The nonlinear system governed by the stochastic difference equations can be written as:

where the state vector

where

From the Bayesian perspective, the state estimation problem is required to construct the probability density function

These equations can be derived using the Markov property and Bayes’ rule from probability theory.

The EKF is an approximate nonlinear filter which linearizes the dynamic system and measurement equations about a single sample point with the assumption that the a priori distributions are Gaussian. The state distribution of the EKF is approximated by a Gaussian random variable (GRV), which is then propagated analytically through the linearization of the nonlinear system. The EKF might suffer from the performance degradation and divergence problem due to the linearization process for the system nonlinearity. To better treat the nonlinearity, other filters such as the UKF were proposed. Unlike the EKF with first-order accuracy where the linearization process using the Jacobian matrices is involved, the UKF employs a minimal set of sigma points (weighted samples) by deterministic sampling approach and at least the second order accuracy of the posterior mean and covariance can be captured.

Consider an

where

The first step in the UKF is to sample the prior state distribution by generating the sigma points through the UT. A set of weighted samples (sigma points) are deterministically chosen to adequately capture the true mean and covariance of the random variable. The basic premise is that to approximate a probability distribution is easier than to approximate an arbitrary nonlinear transformation. The samples are propagated through true nonlinear equations, and the linearization of the model is not required. The UKF requires less computational cost due to deterministic sampling of the sigma points as opposed to the randomly generated particles in the particle filter.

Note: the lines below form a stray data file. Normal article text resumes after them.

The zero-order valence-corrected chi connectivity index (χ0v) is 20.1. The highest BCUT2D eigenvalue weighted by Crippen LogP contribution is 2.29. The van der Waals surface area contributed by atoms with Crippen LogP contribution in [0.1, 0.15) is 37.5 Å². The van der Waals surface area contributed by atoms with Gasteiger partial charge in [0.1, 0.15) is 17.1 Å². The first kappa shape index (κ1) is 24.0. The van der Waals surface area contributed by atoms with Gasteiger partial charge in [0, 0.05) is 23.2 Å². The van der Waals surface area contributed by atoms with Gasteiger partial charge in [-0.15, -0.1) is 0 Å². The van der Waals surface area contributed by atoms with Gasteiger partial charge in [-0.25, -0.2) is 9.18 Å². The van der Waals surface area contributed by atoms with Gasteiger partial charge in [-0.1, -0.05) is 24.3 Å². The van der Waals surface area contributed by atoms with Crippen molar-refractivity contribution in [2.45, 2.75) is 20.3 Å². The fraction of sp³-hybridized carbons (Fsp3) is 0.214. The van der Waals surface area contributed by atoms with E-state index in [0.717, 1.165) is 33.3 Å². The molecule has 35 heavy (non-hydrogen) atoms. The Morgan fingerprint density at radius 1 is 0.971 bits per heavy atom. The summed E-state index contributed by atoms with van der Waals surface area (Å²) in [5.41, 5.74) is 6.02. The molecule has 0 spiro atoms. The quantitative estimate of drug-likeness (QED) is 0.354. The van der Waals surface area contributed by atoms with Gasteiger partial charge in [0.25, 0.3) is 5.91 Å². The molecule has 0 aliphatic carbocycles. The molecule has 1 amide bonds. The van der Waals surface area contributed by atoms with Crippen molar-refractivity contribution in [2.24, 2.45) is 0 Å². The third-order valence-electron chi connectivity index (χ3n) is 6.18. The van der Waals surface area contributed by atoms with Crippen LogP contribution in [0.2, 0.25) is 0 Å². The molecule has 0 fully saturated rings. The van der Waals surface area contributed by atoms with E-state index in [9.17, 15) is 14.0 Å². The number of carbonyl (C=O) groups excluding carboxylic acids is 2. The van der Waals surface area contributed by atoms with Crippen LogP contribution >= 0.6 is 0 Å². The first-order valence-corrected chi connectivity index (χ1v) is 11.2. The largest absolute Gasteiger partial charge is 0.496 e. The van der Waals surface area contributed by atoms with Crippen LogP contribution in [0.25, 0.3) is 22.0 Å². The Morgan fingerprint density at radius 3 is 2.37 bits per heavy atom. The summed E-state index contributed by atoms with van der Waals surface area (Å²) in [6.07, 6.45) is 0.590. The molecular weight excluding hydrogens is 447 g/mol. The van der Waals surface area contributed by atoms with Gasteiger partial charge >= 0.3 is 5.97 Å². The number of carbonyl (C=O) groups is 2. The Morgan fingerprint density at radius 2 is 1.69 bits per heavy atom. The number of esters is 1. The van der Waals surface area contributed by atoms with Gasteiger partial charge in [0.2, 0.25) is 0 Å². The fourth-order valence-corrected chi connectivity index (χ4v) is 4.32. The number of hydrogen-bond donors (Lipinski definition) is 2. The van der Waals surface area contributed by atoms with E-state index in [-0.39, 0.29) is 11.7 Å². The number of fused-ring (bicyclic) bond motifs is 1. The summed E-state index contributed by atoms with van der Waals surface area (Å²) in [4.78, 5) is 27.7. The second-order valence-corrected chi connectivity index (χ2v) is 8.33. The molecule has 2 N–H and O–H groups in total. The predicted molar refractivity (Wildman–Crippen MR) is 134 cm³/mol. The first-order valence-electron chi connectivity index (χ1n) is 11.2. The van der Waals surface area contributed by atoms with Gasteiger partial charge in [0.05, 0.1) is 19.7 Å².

Not guaranteed always to be positive definite, the decomposition of the covariance matrix in the UKF is sometimes unavailable. Proposed by Arasaratnam et al. [

From the perspective of numerical analysis, the third-degree spherical-radial cubature rule can be viewed as an UT of special form with better numerical stability. The CKF is known as the approximate filter in the sense of completely preserving second-order information due to the maximum entropy principle and thus provides an efficient solution even for high-dimensional nonlinear filtering problems. For improving numerical accuracy in nonlinear system, the CKF is reformulated to propagate the square roots of the error-covariance matrices, and hence it avoids computing numerically sensitive matrix calculations. In contrast to UKF, the CKF follows directly from the cubature rule for numerically computing Gaussian-weighted integrals whose important property is that it does not entail any free parameters, whereas the UKF introduces a nonzero scaling parameter.

The CKF algorithm involves the following stages: Firstly, it approximates the mean and variance of the probability distribution through a set of 2_{i}

where

The CKF also involves a two stage procedure comprising of prediction step and update step. Under the assumption that the posterior density at time

In contrast to KF-type approaches, the PF was presented for handling multimodal probability density functions and solving nonlinear non-Gaussian problems [

The sequential importance sampling (SIS) is one of the methods which enable the Bayesian estimation by Monte Carlo simulation. The principle of SIS uses the samples with weights to approximate the posterior

Let

The recursive estimate for the importance weights of particle

where

the estimated state vector can then be approximated by

In general, the PF relies on the sequential importance sampling and requires the design of proposal distributions used to approximate the posterior distribution reasonably well. As can be seen from

The importance density function is used in the SIS scheme, where the transition prior does not take into consideration the most recent measurement data

where